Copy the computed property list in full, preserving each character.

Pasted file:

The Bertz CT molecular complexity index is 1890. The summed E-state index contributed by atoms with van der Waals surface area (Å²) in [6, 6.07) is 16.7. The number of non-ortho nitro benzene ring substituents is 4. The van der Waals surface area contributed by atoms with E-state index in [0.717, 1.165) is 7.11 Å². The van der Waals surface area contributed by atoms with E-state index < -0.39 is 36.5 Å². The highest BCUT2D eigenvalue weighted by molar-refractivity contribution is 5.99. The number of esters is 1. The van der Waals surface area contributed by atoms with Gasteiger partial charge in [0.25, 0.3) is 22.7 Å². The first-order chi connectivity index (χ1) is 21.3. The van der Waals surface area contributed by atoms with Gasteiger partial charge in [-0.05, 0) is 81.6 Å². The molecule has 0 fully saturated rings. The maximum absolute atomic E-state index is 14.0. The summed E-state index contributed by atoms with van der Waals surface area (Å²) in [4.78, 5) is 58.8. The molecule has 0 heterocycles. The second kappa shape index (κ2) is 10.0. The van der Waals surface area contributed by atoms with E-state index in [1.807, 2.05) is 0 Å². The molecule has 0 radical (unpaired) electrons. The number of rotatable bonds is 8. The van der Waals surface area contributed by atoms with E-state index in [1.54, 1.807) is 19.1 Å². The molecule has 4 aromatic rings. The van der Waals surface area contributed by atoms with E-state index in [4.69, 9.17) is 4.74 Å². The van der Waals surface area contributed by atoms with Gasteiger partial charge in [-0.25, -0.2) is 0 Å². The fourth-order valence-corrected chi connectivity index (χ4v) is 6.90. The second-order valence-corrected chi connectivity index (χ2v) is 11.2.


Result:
The Bertz CT molecular complexity index is 1890. The summed E-state index contributed by atoms with van der Waals surface area (Å²) in [6, 6.07) is 16.7. The number of non-ortho nitro benzene ring substituents is 4. The van der Waals surface area contributed by atoms with E-state index in [0.717, 1.165) is 7.11 Å². The van der Waals surface area contributed by atoms with E-state index < -0.39 is 36.5 Å². The highest BCUT2D eigenvalue weighted by molar-refractivity contribution is 5.99. The number of esters is 1. The van der Waals surface area contributed by atoms with Gasteiger partial charge in [0.25, 0.3) is 22.7 Å². The first-order chi connectivity index (χ1) is 21.3. The van der Waals surface area contributed by atoms with Gasteiger partial charge in [-0.05, 0) is 81.6 Å². The molecule has 0 fully saturated rings. The maximum absolute atomic E-state index is 14.0. The summed E-state index contributed by atoms with van der Waals surface area (Å²) in [4.78, 5) is 58.8. The molecule has 0 heterocycles. The second kappa shape index (κ2) is 10.0. The van der Waals surface area contributed by atoms with E-state index in [1.807, 2.05) is 0 Å². The molecule has 0 radical (unpaired) electrons. The number of rotatable bonds is 8. The van der Waals surface area contributed by atoms with E-state index in [1.54, 1.807) is 19.1 Å². The molecule has 4 aromatic rings. The van der Waals surface area contributed by atoms with E-state index in [4.69, 9.17) is 4.74 Å². The van der Waals surface area contributed by atoms with Gasteiger partial charge in [-0.25, -0.2) is 0 Å². The fourth-order valence-corrected chi connectivity index (χ4v) is 6.90. The second-order valence-corrected chi connectivity index (χ2v) is 11.2.